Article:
Yes, The AOA has published two comprehensive guides available exclusively to AOA members. The guides focus on the HIPAA privacy and security rules and provide step-by-step instructions on how to bring your practice into compliance.
No. If you are communicating with covered entities regarding payment or treatment, they are not considered business associates (BAs). They are simply covered directly by the HIPAA rules for covered entities.
If you have a cloud-based EHR or an EHR on your office computer, but an external company uses the EHR in ways that they would access PHI, then they are absolutely business associates and you need to have a BA agreement with them. Ensure that all agreements are in place and up-to-date because they are also directly liable under HIPAA.
Business associate agreements are only required for third parties who are not employees of the medical practice, but provide a function on behalf of the practice and require the use of patients’ PHI. Cleaning personnel do not need to have access to PHI in order to clean the medical practice. Practices must implement administrative, technical and physical safeguards to protect PHI; therefore, the practice’s policies should work to prevent such exposures (e.g., appropriate document destruction, locked file cabinets, secured computers, etc.)
It depends on your BA agreement and whether the BA is your agent or an independent contractor. If the BA is your agent, you should be alerted to a breach at the same time as the BA. If the BA is an independent contractor, the BA must follow the timeframe specified in the BA agreement. The timeframe to be notified by your contractor should always be considered when drafting the agreement.
Try to contact relatives (i.e. spouses, children) or a caretaker to confirm consent, particularly for a course of treatment. This issue is not relegated to HIPAA concerns because once a person can no longer appoint a decision maker; the situation becomes complicated for the patient, their loved ones and physician.
When in doubt, obtain a signed HIPAA-compliant authorization form to eliminate any ambiguity. If the school asks you to provide information about the child’s immunization, you do not need formal written authorization, but should document that you provided the information.
As soon as you provide a covered service and submit a bill to the health plan, this information is included in the medical record and all rules applicable to the health plan apply. For example, a patient may ask to pay for a particular test out-of-pocket and request that you not communicate about it. But if the patient requires further treatment following a test, the patient may decide they can’t afford to pay out-of-pocket; and subsequent treatments are billed to the health plan. Those records will disclose the fact that the original test was performed, but the patient elected not to inform the insurer. You may want to discuss this with your patients at such decision points.
Yes, patients can maintain confidential records and then change their minds. For instance, a patient may say “I’ve moved and I’m getting a new doctor and I want your practice to send all my records to that office.” You are obligated to fulfill the patient’s request.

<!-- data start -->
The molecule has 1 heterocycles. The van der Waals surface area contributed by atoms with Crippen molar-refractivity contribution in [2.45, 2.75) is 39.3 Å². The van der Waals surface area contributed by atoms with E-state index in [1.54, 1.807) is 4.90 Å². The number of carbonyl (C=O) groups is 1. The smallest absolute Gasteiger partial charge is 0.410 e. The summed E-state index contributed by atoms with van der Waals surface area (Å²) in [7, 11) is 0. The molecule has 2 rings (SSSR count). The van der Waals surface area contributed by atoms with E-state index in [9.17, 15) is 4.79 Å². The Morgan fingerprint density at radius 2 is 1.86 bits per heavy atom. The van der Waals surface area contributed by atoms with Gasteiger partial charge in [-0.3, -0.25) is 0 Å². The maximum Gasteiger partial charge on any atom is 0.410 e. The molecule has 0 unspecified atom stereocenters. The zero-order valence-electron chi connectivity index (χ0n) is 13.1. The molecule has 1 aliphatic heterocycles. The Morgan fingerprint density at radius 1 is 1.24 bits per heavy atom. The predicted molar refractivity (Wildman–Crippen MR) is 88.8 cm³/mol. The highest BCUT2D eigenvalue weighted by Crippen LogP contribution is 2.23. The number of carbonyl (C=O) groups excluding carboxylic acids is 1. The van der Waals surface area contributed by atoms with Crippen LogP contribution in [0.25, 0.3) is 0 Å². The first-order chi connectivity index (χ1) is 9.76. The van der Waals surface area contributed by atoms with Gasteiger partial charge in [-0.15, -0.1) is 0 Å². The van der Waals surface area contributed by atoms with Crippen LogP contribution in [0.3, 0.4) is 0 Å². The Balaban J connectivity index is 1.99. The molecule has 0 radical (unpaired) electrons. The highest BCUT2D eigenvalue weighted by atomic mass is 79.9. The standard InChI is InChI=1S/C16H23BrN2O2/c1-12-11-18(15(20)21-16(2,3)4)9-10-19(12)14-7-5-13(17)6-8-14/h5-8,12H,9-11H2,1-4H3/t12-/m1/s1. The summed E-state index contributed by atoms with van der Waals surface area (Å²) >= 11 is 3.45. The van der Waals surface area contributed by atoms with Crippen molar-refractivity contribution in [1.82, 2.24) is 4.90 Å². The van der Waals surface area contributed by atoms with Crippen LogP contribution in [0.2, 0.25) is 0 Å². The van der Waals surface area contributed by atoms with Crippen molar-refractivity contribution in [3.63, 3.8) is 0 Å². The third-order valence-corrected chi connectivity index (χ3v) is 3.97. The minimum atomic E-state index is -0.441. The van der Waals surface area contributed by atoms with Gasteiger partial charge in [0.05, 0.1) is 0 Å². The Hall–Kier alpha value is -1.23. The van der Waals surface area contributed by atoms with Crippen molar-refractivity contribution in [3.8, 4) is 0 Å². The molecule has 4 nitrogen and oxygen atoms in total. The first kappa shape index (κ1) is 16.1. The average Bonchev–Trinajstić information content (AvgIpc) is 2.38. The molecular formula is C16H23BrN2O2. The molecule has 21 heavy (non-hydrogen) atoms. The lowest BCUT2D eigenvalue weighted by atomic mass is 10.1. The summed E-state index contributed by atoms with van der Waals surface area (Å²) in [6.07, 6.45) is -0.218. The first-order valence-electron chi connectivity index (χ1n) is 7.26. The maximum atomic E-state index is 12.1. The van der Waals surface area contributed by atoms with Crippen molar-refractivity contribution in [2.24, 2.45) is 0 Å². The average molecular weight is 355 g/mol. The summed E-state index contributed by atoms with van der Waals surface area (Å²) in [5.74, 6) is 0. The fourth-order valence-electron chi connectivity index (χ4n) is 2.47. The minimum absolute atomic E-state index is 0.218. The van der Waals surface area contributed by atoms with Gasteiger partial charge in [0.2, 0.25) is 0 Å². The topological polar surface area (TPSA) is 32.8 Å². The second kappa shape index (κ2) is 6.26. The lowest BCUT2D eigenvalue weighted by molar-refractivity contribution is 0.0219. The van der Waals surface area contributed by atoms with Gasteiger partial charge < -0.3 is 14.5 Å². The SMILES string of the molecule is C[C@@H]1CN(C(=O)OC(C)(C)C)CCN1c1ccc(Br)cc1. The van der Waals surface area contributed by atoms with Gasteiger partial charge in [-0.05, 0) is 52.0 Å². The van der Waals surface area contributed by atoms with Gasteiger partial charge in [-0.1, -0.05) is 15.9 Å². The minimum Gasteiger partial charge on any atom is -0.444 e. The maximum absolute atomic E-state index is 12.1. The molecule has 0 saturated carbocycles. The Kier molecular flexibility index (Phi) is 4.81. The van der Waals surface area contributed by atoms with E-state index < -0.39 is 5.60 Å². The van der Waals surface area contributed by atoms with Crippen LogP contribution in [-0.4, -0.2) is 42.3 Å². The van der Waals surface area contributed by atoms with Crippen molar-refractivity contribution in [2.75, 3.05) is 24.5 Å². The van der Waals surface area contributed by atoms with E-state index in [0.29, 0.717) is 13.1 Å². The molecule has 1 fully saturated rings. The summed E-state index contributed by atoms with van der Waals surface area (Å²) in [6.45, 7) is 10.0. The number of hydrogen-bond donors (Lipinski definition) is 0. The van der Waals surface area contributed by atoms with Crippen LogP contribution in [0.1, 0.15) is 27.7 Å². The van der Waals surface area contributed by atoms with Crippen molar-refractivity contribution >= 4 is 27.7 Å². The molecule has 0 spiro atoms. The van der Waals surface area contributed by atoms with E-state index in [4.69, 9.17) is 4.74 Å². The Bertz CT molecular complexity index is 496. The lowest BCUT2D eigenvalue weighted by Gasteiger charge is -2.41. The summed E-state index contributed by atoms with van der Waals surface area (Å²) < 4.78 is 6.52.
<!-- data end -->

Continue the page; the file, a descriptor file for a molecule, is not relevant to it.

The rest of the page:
Although patients can provide their written authorization to receive information and material marketed to them, discussions and subsequent recommendations about such product may be considered marketing.
Under the rule, face-to-face communications are protected as well as discussions about prescription drugs that you are recommending, but only to the extent that you do not receive a profit from that patient’s prescription. Physicians should talk to the pharmaceutical company to clarify whether promotional discussions for prescriptions affect individual discussions with their patients. The pharmaceutical company from whom you’re receiving those funds should absolutely give you a definitive legal opinion on the impact to your personal practice.
Cross-cut shredders are recommended. Under the law, you must ensure your PHI has been completely destroyed. If shredded information can be pieced back together to view the original document, the shredder is not adequate and it is far better to use a cross-cut shredder.
Overseas transcription is a very significant issue and presents many problems of its own. A standard email transmission is not secure because the transfer is not secure. For instance, hackers can access the system or information can be accidentally sent to the wrong recipient. Also, you are not able to enforce protections if information is breached. Physicians must consider the value of the service versus the penalties and associated risks.
Yes. You have an obligation to shut down processes that you know are problematic. If you can’t manage a process for taking records home for coding that will reduce the likelihood of a breach to zero or close to zero, you probably should not continue to allow staff to take records home.
EHR vendors cannot sell or de-identify medical information without an agreement with the practice. Extensive rules specify how a company might “scrub and use data.” You should clarify how the EHR vendor interprets this clause and verify whether their proposal complies with the HIPAA rule.
Yes. If you miss the deadline, you’re liable and it doesn’t matter if you did or did not know about it; even if there was nothing you could do about it, you’re still held responsible. The law also states if you were negligent and fixed the problem within 30 days, you won’t face a civil monetary penalty. You need to do everything in your power to transfer records in a timely fashion; otherwise, you should rectify the delay within 30 days.